I’ve always liked to flatter myself as a bit of a technology geek, but my case for arguing that has been looking decidedly thin in recent years. I don’t have a mobile of any description, I’m not on twitter or facebook, and I don’t enjoy gaming – that’s a vast swathe of techno-geekery closed to me right there. Then, too, I may have built my computer myself, but that was approaching 7 years ago, and I’ve only minimally upgraded since then (I added a second hard drive), which means my machine is decidedly low spec. It’s actually still workable, but I’m having increasing problems with overheating, and memory errors seem to be proliferating, too. And as a seven year old machine, its ability to multitask is not great – if I have more than one webpage with significant flash elements open at a time, it basically grinds to a halt.
So, I’m planning on buying a new computer. As always, I’ll aim to get a machine that’s middle-of-the-road in terms of things like processor speed, memory and hard drive capacity – any higher spec than that and you start paying an unjustifiable premium just for being up-to-date. The great thing is that, because it’s been so long since I upgraded, this is still going to be a massive improvement. I’ve got my eye on a particular machine offered by one of the indie computer retailers locally, and if I do opt for that one the hard drive’s going to be larger by a factor of ten, it’ll have eight times as much memory, and in place of one processor core running at 2.4GHz it’ll have four cores running at 3.1GHz. (I’m enough of a geek to find these numbers almost erotically exciting…) And it’ll have an actual (if underpowered) graphics card, as opposed to a silly hardwired chip that actually shunts most of the work over to the processor. I knew I’d end up regretting that compromise when I made it, and I haven’t been wrong.
Computing – Part Two
The next thing is that a hardware upgrade this significant is going to necessitate some software changes. For a start, unless my wannabe techno-geekery has let me down, I think I’m right in saying that the extra RAM will necessitate the move from a 32-bit to a 64-bit environment, which will mean a new operating system, and new programs to run on it. Well, ok, the new programs aren’t strictly speaking necessary, but it would seem …eccentric to buy a shiny new computer with shiny new RAM, then run versions of programs that can’t address the extra memory. Plus, too, newer versions of programs should have native support for multi-core processors, which wouldn’t be the case with some of what I currently have; some versions I have in particular are notorious for maxing out one core and leaving the others completely idle. So this means saying a final farewell to Windows XP. (I know there are 64-bit versions of XP, but realistically if I’m getting hold of a new OS it would be absurd to stick with one that Microsoft will be withdrawing support for in a few years time.)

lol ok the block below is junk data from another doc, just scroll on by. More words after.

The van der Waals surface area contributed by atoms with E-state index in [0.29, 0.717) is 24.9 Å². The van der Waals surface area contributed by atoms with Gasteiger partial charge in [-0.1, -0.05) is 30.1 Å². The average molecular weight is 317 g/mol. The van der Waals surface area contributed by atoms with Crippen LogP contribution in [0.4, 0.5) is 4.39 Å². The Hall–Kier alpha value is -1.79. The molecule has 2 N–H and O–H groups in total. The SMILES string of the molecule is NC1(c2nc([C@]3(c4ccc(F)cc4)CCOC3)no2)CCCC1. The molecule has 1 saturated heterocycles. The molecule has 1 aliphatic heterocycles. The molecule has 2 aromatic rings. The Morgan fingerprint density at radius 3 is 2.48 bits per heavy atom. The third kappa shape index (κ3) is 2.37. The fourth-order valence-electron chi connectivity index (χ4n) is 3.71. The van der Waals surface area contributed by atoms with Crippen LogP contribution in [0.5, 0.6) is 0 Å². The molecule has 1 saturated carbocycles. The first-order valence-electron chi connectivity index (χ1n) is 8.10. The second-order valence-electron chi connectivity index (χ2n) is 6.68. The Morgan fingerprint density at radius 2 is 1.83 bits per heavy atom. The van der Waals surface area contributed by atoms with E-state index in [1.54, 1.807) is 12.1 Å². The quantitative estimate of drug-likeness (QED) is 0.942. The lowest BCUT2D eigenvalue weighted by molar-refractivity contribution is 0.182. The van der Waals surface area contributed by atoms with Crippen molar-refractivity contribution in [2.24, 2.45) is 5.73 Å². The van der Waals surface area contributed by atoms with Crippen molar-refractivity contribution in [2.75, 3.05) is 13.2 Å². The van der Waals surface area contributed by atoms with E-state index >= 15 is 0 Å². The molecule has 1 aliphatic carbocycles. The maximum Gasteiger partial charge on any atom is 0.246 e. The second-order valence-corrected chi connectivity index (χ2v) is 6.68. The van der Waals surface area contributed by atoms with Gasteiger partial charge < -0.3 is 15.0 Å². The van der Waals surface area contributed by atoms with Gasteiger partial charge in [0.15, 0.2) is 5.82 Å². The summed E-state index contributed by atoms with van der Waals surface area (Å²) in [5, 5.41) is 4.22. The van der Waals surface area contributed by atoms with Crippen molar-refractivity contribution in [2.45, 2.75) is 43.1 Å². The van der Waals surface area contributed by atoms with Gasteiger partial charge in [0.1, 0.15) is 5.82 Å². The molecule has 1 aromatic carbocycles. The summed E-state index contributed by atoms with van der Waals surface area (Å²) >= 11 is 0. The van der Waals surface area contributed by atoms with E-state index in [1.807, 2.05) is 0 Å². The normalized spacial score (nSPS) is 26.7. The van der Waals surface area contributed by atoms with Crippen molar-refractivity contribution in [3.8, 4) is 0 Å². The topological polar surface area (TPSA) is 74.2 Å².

If I stick within the Windows ecosystem, an OS upgrade will obviously mean moving to Windows 7. But here’s the thing – Win7 is different enough to XP that I will encounter a bit of a learning curve while I’m coming to terms with it. So the obvious question is: why not take this as an opportunity to make the jump to Linux? I’ve been interested in making the jump for years. I actually had a dual-boot machine with Windows and Linux back around the turn of the century, but Linux was fairly scary in those days, and I also found dual-booting a pain; inevitably, whenever I wanted a file it was saved in a partition whichever OS I was using at the time couldn’t read. I understand these days Linux can read inside NTFS partitions with relative ease. I certainly hope so, or I’m going to have to dedicate a lot of time to transferring data, rather than just pulling the hard drives out of my current machine and installing them in spare drive bays in the new one, which is what I had planned.
It’ll obviously take me a while to get to grips with Linux – longer than it would take me to get to grips with Win7 – but if I’m going to be flailing around lost inside a new environment anyway, it might as well be one that won’t charge me an arm and a leg for the privilege of being confused. And one that I’m philosophically and politically attracted to – open source shouldn’t just be the future of computing, it should be the future of everything (open education, open politics etc). It will also, of course, rejuvenate my geek-cred (such as it is…) at a stroke – I may not tweet or facebook (are we using facebook as a verb yet?), I may look faintly horrified at the idea of carrying a mobile phone, but I will be able to claim use of a minority OS.
(Even if I am thinking of going with Ubuntu, the most mainstream flavour of Linux, which will immediately identify me as a total newbie to actual techy people. I figure Ubuntu will, if nothing else, be a good way of getting to grips with the Linux way of doing things, and building familiarity with the kernel and the terminal; I can always migrate off to more rarefied areas once I’ve mastered the basics.)